These are stories that have a video included, usually by the same name as the story. We use video when there is something about a particular situation that calls for a more animated way to describe it. All of our videos, which include those made for Music, Storytelling, or Behind the scenes documentation, can be seen on YouTube at the Uncommon Promise Video Channel:
Niki de Saint Phalle was a French-American artist/sculptor, born near Paris in 1930, and died in San Diego, California in 2002. She was a pioneer and celebrated the world over in feminist and monumental art. During the later years of her life she lived in San Diego, where there are many sculptural masterpieces that can be found throughout the area. If you aren’t already familiar with her work, please allow us to introduce you to Niki by way of this digital “tour” of her incredible legacy—culminating in her magical “Tarot Garden” in Tuscany, Italy. Shall we begin? Please follow us!
Mingei International Museum—San Diego
Balboa Park is legendary in San Diego.
It’s composed of 1200 beautiful rolling acres of urban green space. Several museums, gardens, theaters, and an outdoor amphitheater. Located on El Prado, in the heart of the park is the Mingei International Museum. Outside the entrance is Niki’s “Nikigator—a large lizard-like form made of colorful mosaics and mirrored pieces, inviting children to climb and explore the art from every possible angle. The materials, style and spirit of the sculpture is classic Niki, as we will see throughout this tour. Sit back, spark your imagination and enjoy!
Poet and Muse—San Diego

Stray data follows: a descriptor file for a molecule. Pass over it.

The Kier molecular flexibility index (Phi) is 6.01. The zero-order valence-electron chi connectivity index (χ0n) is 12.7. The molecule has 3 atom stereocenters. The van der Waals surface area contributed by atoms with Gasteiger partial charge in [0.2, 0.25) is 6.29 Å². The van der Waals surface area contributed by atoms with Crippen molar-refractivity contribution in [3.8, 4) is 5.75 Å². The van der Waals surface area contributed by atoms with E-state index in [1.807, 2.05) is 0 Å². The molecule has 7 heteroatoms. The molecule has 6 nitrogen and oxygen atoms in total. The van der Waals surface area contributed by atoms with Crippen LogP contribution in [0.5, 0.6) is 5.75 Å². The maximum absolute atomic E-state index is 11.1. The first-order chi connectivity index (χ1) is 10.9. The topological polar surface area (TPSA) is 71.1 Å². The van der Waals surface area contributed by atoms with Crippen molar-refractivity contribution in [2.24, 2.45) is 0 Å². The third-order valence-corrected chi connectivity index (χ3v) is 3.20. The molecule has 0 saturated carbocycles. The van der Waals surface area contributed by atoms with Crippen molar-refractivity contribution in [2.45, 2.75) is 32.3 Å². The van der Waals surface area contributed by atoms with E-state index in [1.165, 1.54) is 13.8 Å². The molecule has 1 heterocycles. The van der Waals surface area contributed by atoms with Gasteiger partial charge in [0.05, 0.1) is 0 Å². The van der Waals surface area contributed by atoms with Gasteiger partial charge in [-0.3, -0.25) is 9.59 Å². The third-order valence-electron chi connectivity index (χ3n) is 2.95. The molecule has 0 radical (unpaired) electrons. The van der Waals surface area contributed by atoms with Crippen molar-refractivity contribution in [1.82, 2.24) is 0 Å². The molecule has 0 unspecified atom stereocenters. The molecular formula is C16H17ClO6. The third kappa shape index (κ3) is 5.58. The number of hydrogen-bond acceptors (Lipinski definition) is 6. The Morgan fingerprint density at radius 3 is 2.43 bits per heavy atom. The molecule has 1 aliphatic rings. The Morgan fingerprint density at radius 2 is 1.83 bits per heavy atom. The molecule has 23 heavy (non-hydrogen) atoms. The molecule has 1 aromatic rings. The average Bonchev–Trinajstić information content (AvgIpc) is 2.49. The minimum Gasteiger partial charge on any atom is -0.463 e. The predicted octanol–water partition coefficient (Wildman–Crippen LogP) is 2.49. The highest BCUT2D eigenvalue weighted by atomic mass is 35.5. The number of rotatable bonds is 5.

The second sculpture just outside the Mingei museum is called “Poet and Muse,” completed in 1998. This is a two figure piece, featuring a female angel or muse perched atop a male figure. The angel is a favorite motif that Niki uses again and again in her works to represent “feminine energy,” or unbounded creativity. The male form is a bit more buttoned-up in a suit, orange shirt and finished with a red tie.
We wonder if Niki was inspired by Rodin‘s Poet and Muse sculpture by the same name. Perhaps. Rodin also used the female figure as a muse, hovering over a male poet. But, Rodin‘s sculpture created around 1900 is a monochromatic, realisitic, serious carved marble statue, while Niki’s is bright, whimsical, and colorful, with shimmering mosaics. She always enjoyed making her art controversial and certainly used techniques that were unique to her, that others seemingly dared not do. Perhaps Niki was a bit of an idealistic artist contrarian.
Museum of Contemporary Art—La Jolla
Thirteen miles up the coast is La Jolla Village, where more Niki sculpture lives. Although it’s technically located “in the museum,” it’s actually in the garden area behind the museum which makes it easily accessible, as well as free! The first thing you’ll notice about this piece is that there are no mosaics. Big Ganesh is smooth and painted to be compatible with the previous Niki style, but is made of fiberglass instead—a technique that Niki used for many of her later works.
Ganesh(a) is one of the best known gods in Hinduism and is the remover of obstacles. Ganesh is depicted as having a human form, but with the trunk of an elephant, Traditionally, riding on a lowly mouse. Here, the mouse has gained independence and is actually standing alongside Ganesh—a companion in equal standing—the much preferred Niki interpretation
Sun God—University of California San Diego
Perched atop a topiary hedge, Sun God watches over a peaceful grassy area on the UCSD campus. Installed in 1983, it was Niki’s first outdoor commission in the US. The fourteen-foot bird is made of painted fiberglass and is carefully hidden from view within the greenery.